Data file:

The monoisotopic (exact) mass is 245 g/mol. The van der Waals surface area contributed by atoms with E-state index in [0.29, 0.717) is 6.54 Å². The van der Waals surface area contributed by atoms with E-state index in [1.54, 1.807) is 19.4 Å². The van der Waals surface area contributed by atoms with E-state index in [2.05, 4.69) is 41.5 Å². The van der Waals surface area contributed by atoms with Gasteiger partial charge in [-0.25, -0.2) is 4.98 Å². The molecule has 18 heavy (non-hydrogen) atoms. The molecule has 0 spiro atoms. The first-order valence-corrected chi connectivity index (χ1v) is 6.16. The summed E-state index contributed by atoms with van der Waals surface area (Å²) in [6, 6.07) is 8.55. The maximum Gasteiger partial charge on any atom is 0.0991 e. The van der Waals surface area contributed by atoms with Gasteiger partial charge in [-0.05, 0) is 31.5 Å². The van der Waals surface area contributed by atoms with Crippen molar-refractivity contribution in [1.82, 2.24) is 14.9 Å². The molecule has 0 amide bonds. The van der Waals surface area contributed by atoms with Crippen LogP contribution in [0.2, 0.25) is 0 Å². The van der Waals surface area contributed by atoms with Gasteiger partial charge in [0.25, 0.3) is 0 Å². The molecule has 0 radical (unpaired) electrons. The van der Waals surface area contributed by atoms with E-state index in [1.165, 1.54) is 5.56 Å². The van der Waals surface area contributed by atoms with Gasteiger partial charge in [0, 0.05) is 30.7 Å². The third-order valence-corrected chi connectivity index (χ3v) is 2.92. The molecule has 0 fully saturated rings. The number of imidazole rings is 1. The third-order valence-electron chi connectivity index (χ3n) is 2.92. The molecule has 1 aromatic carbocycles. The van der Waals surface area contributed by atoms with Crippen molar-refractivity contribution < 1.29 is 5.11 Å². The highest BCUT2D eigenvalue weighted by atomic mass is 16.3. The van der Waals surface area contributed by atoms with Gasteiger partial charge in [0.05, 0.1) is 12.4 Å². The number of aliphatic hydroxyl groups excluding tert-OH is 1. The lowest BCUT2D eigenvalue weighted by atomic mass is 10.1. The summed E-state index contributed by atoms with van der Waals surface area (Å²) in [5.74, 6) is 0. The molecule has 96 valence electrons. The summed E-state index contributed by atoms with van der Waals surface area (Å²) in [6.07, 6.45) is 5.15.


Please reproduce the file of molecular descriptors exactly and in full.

The monoisotopic (exact) mass is 245 g/mol. The van der Waals surface area contributed by atoms with E-state index in [0.29, 0.717) is 6.54 Å². The van der Waals surface area contributed by atoms with E-state index in [1.54, 1.807) is 19.4 Å². The van der Waals surface area contributed by atoms with E-state index in [2.05, 4.69) is 41.5 Å². The van der Waals surface area contributed by atoms with Gasteiger partial charge in [-0.25, -0.2) is 4.98 Å². The molecule has 18 heavy (non-hydrogen) atoms. The molecule has 0 spiro atoms. The first-order valence-corrected chi connectivity index (χ1v) is 6.16. The summed E-state index contributed by atoms with van der Waals surface area (Å²) in [6, 6.07) is 8.55. The maximum Gasteiger partial charge on any atom is 0.0991 e. The van der Waals surface area contributed by atoms with Gasteiger partial charge in [-0.05, 0) is 31.5 Å². The van der Waals surface area contributed by atoms with Crippen molar-refractivity contribution in [1.82, 2.24) is 14.9 Å². The molecule has 0 amide bonds. The van der Waals surface area contributed by atoms with Crippen LogP contribution in [0.2, 0.25) is 0 Å². The van der Waals surface area contributed by atoms with Gasteiger partial charge in [0.25, 0.3) is 0 Å². The molecule has 0 radical (unpaired) electrons. The van der Waals surface area contributed by atoms with E-state index in [1.165, 1.54) is 5.56 Å². The van der Waals surface area contributed by atoms with Gasteiger partial charge in [0, 0.05) is 30.7 Å². The third-order valence-corrected chi connectivity index (χ3v) is 2.92. The molecule has 0 fully saturated rings. The number of imidazole rings is 1. The third-order valence-electron chi connectivity index (χ3n) is 2.92. The molecule has 1 aromatic carbocycles. The van der Waals surface area contributed by atoms with Crippen molar-refractivity contribution < 1.29 is 5.11 Å². The highest BCUT2D eigenvalue weighted by atomic mass is 16.3. The van der Waals surface area contributed by atoms with Gasteiger partial charge in [0.05, 0.1) is 12.4 Å². The number of aliphatic hydroxyl groups excluding tert-OH is 1. The lowest BCUT2D eigenvalue weighted by atomic mass is 10.1. The summed E-state index contributed by atoms with van der Waals surface area (Å²) in [5.74, 6) is 0. The molecule has 96 valence electrons. The summed E-state index contributed by atoms with van der Waals surface area (Å²) in [6.07, 6.45) is 5.15.